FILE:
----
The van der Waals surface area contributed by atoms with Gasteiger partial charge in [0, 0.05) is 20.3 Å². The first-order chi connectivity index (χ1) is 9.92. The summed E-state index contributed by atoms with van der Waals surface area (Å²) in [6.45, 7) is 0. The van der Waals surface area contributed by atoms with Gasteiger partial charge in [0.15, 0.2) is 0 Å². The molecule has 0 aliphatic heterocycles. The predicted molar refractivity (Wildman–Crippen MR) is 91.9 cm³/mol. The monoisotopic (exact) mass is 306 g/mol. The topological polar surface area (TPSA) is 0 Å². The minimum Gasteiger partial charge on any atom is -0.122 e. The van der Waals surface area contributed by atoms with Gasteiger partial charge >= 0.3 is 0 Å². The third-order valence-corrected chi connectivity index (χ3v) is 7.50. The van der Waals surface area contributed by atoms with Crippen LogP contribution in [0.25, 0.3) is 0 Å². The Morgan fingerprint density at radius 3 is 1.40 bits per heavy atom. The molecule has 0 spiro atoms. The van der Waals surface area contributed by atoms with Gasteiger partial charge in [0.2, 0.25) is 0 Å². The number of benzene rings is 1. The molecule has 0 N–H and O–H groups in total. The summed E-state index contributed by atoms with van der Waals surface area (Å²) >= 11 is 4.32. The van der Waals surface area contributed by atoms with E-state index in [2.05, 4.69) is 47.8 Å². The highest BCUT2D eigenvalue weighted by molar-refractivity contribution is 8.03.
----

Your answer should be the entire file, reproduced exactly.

The van der Waals surface area contributed by atoms with Gasteiger partial charge in [0, 0.05) is 20.3 Å². The first-order chi connectivity index (χ1) is 9.92. The summed E-state index contributed by atoms with van der Waals surface area (Å²) in [6.45, 7) is 0. The van der Waals surface area contributed by atoms with Gasteiger partial charge in [0.15, 0.2) is 0 Å². The molecule has 0 aliphatic heterocycles. The predicted molar refractivity (Wildman–Crippen MR) is 91.9 cm³/mol. The monoisotopic (exact) mass is 306 g/mol. The topological polar surface area (TPSA) is 0 Å². The minimum Gasteiger partial charge on any atom is -0.122 e. The van der Waals surface area contributed by atoms with Gasteiger partial charge >= 0.3 is 0 Å². The third-order valence-corrected chi connectivity index (χ3v) is 7.50. The van der Waals surface area contributed by atoms with Crippen LogP contribution in [0.25, 0.3) is 0 Å². The Morgan fingerprint density at radius 3 is 1.40 bits per heavy atom. The molecule has 0 spiro atoms. The van der Waals surface area contributed by atoms with Gasteiger partial charge in [0.2, 0.25) is 0 Å². The number of benzene rings is 1. The molecule has 0 N–H and O–H groups in total. The summed E-state index contributed by atoms with van der Waals surface area (Å²) >= 11 is 4.32. The van der Waals surface area contributed by atoms with E-state index in [2.05, 4.69) is 47.8 Å². The highest BCUT2D eigenvalue weighted by molar-refractivity contribution is 8.03.